In the cross we find power. But not worldly power we might expect – instead we find the power of true healing and humility of spirit. And the power of opportunity to make more loving choices.
- There are two significant events directly preceding this week’s Scripture reading
- The Transfiguration – Peter, James and John are brought by Jesus to the top of a very high mountain and he was transformed in front of them. Jesus’ clothes become brighter than if they had been bleached white while Elijah and Moses appear and talk with Jesus. The disciples are understandably taken aback, speechless, and terrified. The Transfiguration was a tremendous display of divine glory and power.
- Next they descend the mountain and find a crowd around the other disciples. A voice cries out to Jesus asking for his son to be healed.
- Jesus’ response is interesting – he chastised the disciples, the crowd, and even the father. According to Jesus, they failed the boy and had the power to heal the entire time. In another display of his own power, Jesus heals the boy.
- What comes next is entirely unexpected – Jesus predicts his own death for the second time. Surely the Messiah has the power to prevent his own death. But Jesus chooses a different way.
- Likewise, when the disciples enter a house, they are arguing about who is the most powerful. Jesus responds, “Whoever wants to be first must be least of all and the servant of all.” Humility, sacrifice, and love are the true powers symbolized by the cross.
John Wesley often spoke about “bearing our own crosses.”
- The idea of bearing our own crosses comes directly from Jesus: Matthew 10:38-39: “Those who don’t pick up their crosses and follow me aren’t worthy of me. Those who find their lives will lose them, and those who lose their lives because of me will find them.”
- John Wesley calls crosses, “opportunities of embracing God’s will at the expense of our own.” And, ”Crosses are so frequent, that whoever takes advantage of them, will soon be a great gainer. Great crosses are occasions of great improvement: and the little ones, which come daily, and even hourly, make up in number what they can’t in weight.”
- A word of caution – sometimes it becomes a metaphor for self-pitying pride or superficial inconveniences. Care is necessary in considering the crosses Jesus is asking us to pick up and carry.
- Wesley interpreted bearing one’s cross as “dying to self.” It’s a call to absolute surrender. And after each time Jesus commanded cross bearing, he claims that the reward is worth it! (Luke 9:24-25).
- Continuing in the Scriptural narrative, the disciples ask to bear their own crosses.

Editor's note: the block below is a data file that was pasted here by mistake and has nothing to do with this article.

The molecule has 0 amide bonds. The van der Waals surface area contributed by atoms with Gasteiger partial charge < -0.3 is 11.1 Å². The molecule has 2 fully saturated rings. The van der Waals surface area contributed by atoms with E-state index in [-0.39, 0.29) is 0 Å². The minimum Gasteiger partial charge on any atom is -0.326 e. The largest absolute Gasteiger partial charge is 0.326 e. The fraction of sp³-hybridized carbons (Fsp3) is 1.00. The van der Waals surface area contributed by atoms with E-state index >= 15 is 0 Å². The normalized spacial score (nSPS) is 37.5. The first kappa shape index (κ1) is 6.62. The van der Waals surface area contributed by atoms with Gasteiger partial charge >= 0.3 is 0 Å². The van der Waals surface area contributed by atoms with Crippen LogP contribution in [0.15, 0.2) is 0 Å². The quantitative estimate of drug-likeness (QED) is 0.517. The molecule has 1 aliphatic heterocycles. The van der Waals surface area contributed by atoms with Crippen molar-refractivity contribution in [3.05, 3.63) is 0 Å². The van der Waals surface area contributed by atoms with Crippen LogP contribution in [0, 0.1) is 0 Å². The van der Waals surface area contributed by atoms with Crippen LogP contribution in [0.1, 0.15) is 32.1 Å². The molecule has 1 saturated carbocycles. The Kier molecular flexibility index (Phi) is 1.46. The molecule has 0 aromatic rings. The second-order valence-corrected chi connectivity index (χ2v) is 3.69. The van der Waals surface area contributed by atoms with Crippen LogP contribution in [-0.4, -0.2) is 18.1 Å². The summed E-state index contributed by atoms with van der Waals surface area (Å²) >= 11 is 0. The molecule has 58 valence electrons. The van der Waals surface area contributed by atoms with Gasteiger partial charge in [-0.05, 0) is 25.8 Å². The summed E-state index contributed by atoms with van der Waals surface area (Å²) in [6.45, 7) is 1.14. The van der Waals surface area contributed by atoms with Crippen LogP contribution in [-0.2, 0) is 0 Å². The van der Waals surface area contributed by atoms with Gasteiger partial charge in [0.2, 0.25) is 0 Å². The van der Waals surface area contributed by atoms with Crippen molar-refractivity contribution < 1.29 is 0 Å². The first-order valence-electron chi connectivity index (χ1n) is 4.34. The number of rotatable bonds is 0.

John says to Jesus, “Teacher, we saw someone throwing demons out in your name, and we tried to stop him because he wasn’t following us.” No wonder Jesus was frustrated! After everything he just told them, the disciples are still stuck on themselves.
- Jesus responds, “Do not stop him….Whoever is not against us is for us” (Mark 9:39-40). The cross John must bear is setting aside pride and arrogance for the sake of Jesus’ Kingdom on earth.
- But the disciples are human after all. Our human instinct and first response seems to be towards self-promotion and self -preservation. And while these can be good and important things, Jesus asks us to choose differently at the same time.
Takeaway and challenge:
There comes a point in life when we are faced with a choice— the comforts of this life or Jesus. The cross represents the power of choice, opportunity, and responsible grace.
- Are you willing to follow Jesus at the expense of personal preferences?
- Are you willing to follow Jesus if it means alienation?
- Are you willing to follow Jesus if it means loss of reputation or self-promotion?
- Are you willing to follow Jesus if it means changing jobs or careers?
- Are you willing to follow Jesus if it means losing your life?
You probably have a cross somewhere – in your home, a hand cross, prayer beads, or jewelry. Our challenge is to look at it with fresh eyes. What does it mean for you today? In the cross we find power. But not the worldly power we might expect – instead we find the power of true healing, humility of spirit, and opportunity to make more loving choices. Jesus asks us to choose a different way – love for the sake of others. And just as Jesus chose us, we are asked to choose Jesus everyday. In this way, may you find new life today, tomorrow, and forever more.